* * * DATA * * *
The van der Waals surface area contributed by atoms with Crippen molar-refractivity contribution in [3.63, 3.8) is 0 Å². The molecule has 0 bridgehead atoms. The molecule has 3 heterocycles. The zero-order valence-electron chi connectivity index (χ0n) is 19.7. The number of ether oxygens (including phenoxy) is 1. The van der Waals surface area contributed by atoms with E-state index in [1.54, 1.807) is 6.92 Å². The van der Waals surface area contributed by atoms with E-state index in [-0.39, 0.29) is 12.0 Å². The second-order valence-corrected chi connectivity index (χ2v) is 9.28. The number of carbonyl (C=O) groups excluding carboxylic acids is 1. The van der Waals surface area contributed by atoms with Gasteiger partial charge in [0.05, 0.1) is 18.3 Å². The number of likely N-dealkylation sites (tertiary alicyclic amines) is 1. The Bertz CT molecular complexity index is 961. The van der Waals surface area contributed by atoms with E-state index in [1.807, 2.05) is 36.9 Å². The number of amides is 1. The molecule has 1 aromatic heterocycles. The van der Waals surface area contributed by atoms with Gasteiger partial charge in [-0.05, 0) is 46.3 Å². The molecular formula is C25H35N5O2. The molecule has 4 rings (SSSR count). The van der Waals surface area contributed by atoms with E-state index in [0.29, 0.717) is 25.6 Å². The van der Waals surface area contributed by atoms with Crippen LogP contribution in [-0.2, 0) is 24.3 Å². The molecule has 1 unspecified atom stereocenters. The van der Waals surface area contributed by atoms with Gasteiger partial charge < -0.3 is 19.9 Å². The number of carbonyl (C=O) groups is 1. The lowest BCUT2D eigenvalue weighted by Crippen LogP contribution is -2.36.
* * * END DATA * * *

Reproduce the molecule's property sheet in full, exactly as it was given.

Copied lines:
The van der Waals surface area contributed by atoms with Crippen molar-refractivity contribution in [3.63, 3.8) is 0 Å². The molecule has 0 bridgehead atoms. The molecule has 3 heterocycles. The zero-order valence-electron chi connectivity index (χ0n) is 19.7. The number of ether oxygens (including phenoxy) is 1. The van der Waals surface area contributed by atoms with E-state index in [1.54, 1.807) is 6.92 Å². The van der Waals surface area contributed by atoms with E-state index in [-0.39, 0.29) is 12.0 Å². The second-order valence-corrected chi connectivity index (χ2v) is 9.28. The number of carbonyl (C=O) groups excluding carboxylic acids is 1. The van der Waals surface area contributed by atoms with Gasteiger partial charge in [0.05, 0.1) is 18.3 Å². The number of likely N-dealkylation sites (tertiary alicyclic amines) is 1. The Bertz CT molecular complexity index is 961. The van der Waals surface area contributed by atoms with E-state index in [1.807, 2.05) is 36.9 Å². The number of amides is 1. The molecule has 1 aromatic heterocycles. The van der Waals surface area contributed by atoms with Gasteiger partial charge in [-0.05, 0) is 46.3 Å². The molecular formula is C25H35N5O2. The molecule has 4 rings (SSSR count). The van der Waals surface area contributed by atoms with E-state index in [0.29, 0.717) is 25.6 Å². The van der Waals surface area contributed by atoms with Crippen LogP contribution in [-0.2, 0) is 24.3 Å². The molecule has 1 unspecified atom stereocenters. The van der Waals surface area contributed by atoms with Gasteiger partial charge < -0.3 is 19.9 Å². The number of carbonyl (C=O) groups is 1. The lowest BCUT2D eigenvalue weighted by Crippen LogP contribution is -2.36.